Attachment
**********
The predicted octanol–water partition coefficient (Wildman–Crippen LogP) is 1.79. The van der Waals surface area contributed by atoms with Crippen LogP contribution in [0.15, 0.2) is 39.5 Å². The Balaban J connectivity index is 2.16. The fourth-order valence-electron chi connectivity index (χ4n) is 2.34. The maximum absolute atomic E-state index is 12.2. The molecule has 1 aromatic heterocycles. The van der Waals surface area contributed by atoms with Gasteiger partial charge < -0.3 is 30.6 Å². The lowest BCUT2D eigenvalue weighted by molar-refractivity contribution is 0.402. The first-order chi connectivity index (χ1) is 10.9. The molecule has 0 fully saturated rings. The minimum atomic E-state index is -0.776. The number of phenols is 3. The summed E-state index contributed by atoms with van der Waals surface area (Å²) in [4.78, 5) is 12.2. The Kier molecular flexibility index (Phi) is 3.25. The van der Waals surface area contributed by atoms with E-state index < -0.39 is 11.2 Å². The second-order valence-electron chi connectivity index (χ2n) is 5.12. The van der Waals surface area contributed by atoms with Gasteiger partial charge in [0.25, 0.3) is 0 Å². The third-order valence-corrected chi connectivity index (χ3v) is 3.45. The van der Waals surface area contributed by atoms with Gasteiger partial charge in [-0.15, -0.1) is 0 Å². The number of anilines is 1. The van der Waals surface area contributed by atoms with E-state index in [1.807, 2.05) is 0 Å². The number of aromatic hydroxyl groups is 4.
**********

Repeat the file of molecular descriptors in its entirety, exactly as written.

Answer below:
The predicted octanol–water partition coefficient (Wildman–Crippen LogP) is 1.79. The van der Waals surface area contributed by atoms with Crippen LogP contribution in [0.15, 0.2) is 39.5 Å². The Balaban J connectivity index is 2.16. The fourth-order valence-electron chi connectivity index (χ4n) is 2.34. The maximum absolute atomic E-state index is 12.2. The molecule has 1 aromatic heterocycles. The van der Waals surface area contributed by atoms with Gasteiger partial charge < -0.3 is 30.6 Å². The lowest BCUT2D eigenvalue weighted by molar-refractivity contribution is 0.402. The first-order chi connectivity index (χ1) is 10.9. The molecule has 0 fully saturated rings. The minimum atomic E-state index is -0.776. The number of phenols is 3. The summed E-state index contributed by atoms with van der Waals surface area (Å²) in [4.78, 5) is 12.2. The Kier molecular flexibility index (Phi) is 3.25. The van der Waals surface area contributed by atoms with E-state index < -0.39 is 11.2 Å². The second-order valence-electron chi connectivity index (χ2n) is 5.12. The van der Waals surface area contributed by atoms with Gasteiger partial charge in [0.25, 0.3) is 0 Å². The third-order valence-corrected chi connectivity index (χ3v) is 3.45. The van der Waals surface area contributed by atoms with Gasteiger partial charge in [-0.15, -0.1) is 0 Å². The number of anilines is 1. The van der Waals surface area contributed by atoms with E-state index in [1.807, 2.05) is 0 Å². The number of aromatic hydroxyl groups is 4.